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4 posts tagged with NewZealand by szechuan.
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Cruel to be kind?

In May 2010, New Zealand introduced a new Animal Welfare Code effectively banning the kosher slaughter of animals, or “shechita”. Agriculture Minister, David Carter, rejected a recommendation from advisers that Jewish ritual slaughter of livestock be exempted from animal welfare rules under the Bill of Rights - which provides for freedom of religious practice. The new welfare code had a requirement that all commercially slaughtered animals first be stunned, and forbade the importation of raw kosher poultry. Carter argued the Code was required on humane grounds, citing a study that said the animals suffered pain. A study which Dr Temple Grandin has subsequently criticised. Jewish law prevents stunning on the basis that this is, in fact, cruel to animals. Halal meat in New Zealand is stunned prior to slaughter. The Jewish community contested the Code through the courts as a direct attack on the freedom to practise Judaism in New Zealand. Bans on ritual slaughter inevitably raise the ugly spectre of anti-Semitism. In November, immediately before the case was due to be heard, Carter made an abrupt u-turn. The practice of shechita on poultry was declared no longer illegal while the Government also agreed to negotiate the ban on sheep. New Zealand Jews will still have to import beef from Australia, where shechita is allowed. The reversal raised the ire of animal rights groups, and raised questions about Carter's motivations in considering the ban. Previously.
posted by szechuan on Dec 12, 2010 - 75 comments

Build it and they will come

A 24-hour website-in-a-day competition with national honours on the line, FullCodePress is currently underway. This is the third competition, and the first with a team from the United States. The competition chooses non-profit organisations, and the teams have 24 hours to build a fully-functioning site. Catch up with the overnight highlights, or see the sites being built by the Codaroos, Code Blacks, or Team USA as they develop. For those not allergic to twitter, cheering and trashtalking here.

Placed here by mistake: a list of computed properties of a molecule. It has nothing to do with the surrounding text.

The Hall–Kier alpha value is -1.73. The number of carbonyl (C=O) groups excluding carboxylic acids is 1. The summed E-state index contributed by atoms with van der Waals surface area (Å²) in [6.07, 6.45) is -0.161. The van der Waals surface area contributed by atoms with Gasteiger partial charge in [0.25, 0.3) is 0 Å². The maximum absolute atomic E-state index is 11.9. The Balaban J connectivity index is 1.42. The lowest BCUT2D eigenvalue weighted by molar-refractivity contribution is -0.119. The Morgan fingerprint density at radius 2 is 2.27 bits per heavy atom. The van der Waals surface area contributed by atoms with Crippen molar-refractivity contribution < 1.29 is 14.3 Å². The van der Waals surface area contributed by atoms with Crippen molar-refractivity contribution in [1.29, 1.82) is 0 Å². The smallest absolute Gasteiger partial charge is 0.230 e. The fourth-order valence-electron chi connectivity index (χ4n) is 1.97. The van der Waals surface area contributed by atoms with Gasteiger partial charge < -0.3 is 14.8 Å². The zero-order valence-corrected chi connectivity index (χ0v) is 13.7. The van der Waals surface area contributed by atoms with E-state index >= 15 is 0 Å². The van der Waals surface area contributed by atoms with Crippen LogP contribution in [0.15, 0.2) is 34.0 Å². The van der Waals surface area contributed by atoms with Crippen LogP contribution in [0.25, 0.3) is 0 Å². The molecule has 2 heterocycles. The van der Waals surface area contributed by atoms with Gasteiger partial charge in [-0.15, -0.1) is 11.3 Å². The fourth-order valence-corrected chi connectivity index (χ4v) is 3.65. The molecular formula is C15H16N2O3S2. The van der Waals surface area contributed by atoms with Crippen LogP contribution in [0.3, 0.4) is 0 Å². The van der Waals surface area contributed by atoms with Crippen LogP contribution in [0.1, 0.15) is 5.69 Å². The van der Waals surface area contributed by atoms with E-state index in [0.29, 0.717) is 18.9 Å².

posted by szechuan on Jun 19, 2010 - 19 comments

Wait, their strip is All Black...and Pink?

To launch their new "all black" away strip, English premier football side Everton hired a dance troupe perform a "flippant" version of the Maori haka with English lyrics. Ngati Toa, the iwi of the chief Te Rauparaha who penned the haka "Ka mate" performed by the All Blacks, have in the past attempted and failed to trade mark it to prevent commercial use (and misuse), and have had the issue addressed in their Treaty of Waitangi settlement. This follows controversy over the Spice Girls, an alcopop company, Italian models for Fiat, and the Royal Shakespeare Company all performing the haka inappropriately. And Jean Paul Gaultier deploying the moko on models in a French collection. Opinion over the Everton haka is naturally divided. Previously: Lego faced criticism for using Maori names for its Bionicles range, and we talked about the haka and about cultural IP.
posted by szechuan on Aug 9, 2009 - 90 comments

A marriage made in the Antipodes

The Seventh State. An Australian federal parliamentary committee, tasked with looking into the harmonisation of the Australian and New Zealand legal systems, has concluded that the two countries should work towards a full union, or at least have a single currency and common markets.
NZ's Minister for Foreign Affairs has rubbished the idea as "parliamentary adventurism", but the Australian constitution provides for just such an eventuality.
One of the key hurdles for any union would be the Treaty of Waitangi, New Zealand's founding document. Misinterpreted, misunderstood, and hotly debated Te Tiriti has long been one of the reasons put for the difficult road facing New Zealand in becoming a republic. Having abolished appeals to the Privy Council, adopted a new electoral system, declared itself nuclear free (.pdf), taken France to court and opposed the war in Iraq, New Zealand has certainly embraced it's 'independence'. But a contracting sharemarket, muddled coalition building in government, and an increased focus on trans-Tasman alignment has lead some to support the idea of a less formal separation between the two countries. However a common currency has already been rejected by New Zealand's Finance Minister.
What hope then, for ANZAC union? And does it matter, when the rest of the world can't tell us apart?
posted by szechuan on Dec 6, 2006 - 64 comments

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